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I have a digital potentiometer that I want to calibrate by sending in my commands and then measuring what the actual resistance is. However, the resistance from the digital pot is (obviously) connected to other bits of the circuit and I'd need to isolate it to get an accurate measurement.

My question is, if I use this analog mux or something similar, can I feed my "resistance" through it ?

I do believe that the analog mux is really just a "switch" and there isn't anything fancy about them and that this would work but I'd like to make sure before I go ahead any further with it.

I appreciate your time and look forward to your opinions.

Thanks!

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  • \$\begingroup\$ If you need the accuracy, and can spare four mux channels instead of two, and you measure with a current source, a Kelvin (four-wire) measurement lets you measure resistance in a way that minimizes errors from resistance of your connections. That's lots of ifs, though.. \$\endgroup\$ – tariksbl Jun 20 '15 at 22:57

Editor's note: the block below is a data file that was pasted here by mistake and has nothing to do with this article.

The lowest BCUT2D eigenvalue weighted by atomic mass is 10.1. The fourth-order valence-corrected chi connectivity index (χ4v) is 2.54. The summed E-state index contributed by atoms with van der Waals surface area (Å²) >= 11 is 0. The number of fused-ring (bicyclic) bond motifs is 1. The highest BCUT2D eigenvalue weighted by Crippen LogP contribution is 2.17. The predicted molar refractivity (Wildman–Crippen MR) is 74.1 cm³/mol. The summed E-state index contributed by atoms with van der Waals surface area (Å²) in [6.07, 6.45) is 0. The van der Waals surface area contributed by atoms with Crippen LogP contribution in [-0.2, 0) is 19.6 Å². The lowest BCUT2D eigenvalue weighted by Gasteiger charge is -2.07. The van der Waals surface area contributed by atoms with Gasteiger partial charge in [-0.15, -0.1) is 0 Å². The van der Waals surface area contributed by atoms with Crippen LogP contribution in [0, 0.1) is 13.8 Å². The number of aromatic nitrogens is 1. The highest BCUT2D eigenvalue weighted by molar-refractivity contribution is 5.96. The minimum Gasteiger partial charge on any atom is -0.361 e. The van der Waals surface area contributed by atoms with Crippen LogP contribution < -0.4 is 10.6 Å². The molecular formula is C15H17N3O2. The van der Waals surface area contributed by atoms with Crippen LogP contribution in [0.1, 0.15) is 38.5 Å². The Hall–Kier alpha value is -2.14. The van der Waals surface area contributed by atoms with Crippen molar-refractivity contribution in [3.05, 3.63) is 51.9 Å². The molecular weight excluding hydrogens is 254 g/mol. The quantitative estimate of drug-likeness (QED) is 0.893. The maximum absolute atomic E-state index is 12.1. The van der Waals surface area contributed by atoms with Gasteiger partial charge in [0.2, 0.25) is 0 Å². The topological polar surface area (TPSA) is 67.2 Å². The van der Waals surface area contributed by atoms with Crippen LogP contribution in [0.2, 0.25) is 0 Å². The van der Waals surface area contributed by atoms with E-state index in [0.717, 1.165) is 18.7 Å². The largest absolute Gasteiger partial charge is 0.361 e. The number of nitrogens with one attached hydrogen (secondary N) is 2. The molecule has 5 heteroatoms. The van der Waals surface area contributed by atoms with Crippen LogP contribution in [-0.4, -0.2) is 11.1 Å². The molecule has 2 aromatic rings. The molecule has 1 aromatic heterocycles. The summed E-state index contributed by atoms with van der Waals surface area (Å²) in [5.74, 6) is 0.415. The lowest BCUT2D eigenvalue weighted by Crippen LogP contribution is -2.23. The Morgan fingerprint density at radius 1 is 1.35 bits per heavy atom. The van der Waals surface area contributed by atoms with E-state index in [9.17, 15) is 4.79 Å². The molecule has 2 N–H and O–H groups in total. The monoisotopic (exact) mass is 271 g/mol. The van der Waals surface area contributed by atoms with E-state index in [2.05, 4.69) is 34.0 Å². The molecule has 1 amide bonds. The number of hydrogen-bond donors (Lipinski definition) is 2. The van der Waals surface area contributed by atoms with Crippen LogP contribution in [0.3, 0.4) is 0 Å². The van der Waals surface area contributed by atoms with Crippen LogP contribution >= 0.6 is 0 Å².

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The data sheet says that it has a resistance of 0.2 ohms with an analog signal of -5.5V to +5.5V. If the output of your variable potentiometer falls between that voltage range I see no reason why it wouldn't work. You are not really feeding "resistance" through it but current, no matter how small, but as long as your voltage and current are within the specs of the device it should work.

When you are "calibrating" the device you are sending a current through it and measuring the voltage drop to get at the resistance.

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